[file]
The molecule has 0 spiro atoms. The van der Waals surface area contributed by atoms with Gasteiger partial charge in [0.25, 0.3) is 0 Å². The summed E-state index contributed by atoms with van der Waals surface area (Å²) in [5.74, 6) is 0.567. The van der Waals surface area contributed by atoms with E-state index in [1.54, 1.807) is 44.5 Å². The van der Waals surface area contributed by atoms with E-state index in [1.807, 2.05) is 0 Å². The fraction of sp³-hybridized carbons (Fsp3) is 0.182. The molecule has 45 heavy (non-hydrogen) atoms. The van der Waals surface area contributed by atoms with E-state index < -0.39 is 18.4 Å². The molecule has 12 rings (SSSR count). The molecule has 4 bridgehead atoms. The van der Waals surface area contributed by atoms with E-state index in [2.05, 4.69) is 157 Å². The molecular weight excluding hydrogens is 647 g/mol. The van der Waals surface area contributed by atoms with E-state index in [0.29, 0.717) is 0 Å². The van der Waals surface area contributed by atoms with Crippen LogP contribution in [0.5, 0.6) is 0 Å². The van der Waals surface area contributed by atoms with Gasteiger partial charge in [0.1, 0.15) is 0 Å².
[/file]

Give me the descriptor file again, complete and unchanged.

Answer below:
The molecule has 0 spiro atoms. The van der Waals surface area contributed by atoms with Gasteiger partial charge in [0.25, 0.3) is 0 Å². The summed E-state index contributed by atoms with van der Waals surface area (Å²) in [5.74, 6) is 0.567. The van der Waals surface area contributed by atoms with E-state index in [1.54, 1.807) is 44.5 Å². The van der Waals surface area contributed by atoms with E-state index in [1.807, 2.05) is 0 Å². The fraction of sp³-hybridized carbons (Fsp3) is 0.182. The molecule has 45 heavy (non-hydrogen) atoms. The van der Waals surface area contributed by atoms with E-state index < -0.39 is 18.4 Å². The molecule has 12 rings (SSSR count). The molecule has 4 bridgehead atoms. The van der Waals surface area contributed by atoms with E-state index in [2.05, 4.69) is 157 Å². The molecular weight excluding hydrogens is 647 g/mol. The van der Waals surface area contributed by atoms with E-state index in [0.29, 0.717) is 0 Å². The van der Waals surface area contributed by atoms with Crippen LogP contribution in [0.5, 0.6) is 0 Å². The van der Waals surface area contributed by atoms with Gasteiger partial charge in [0.1, 0.15) is 0 Å².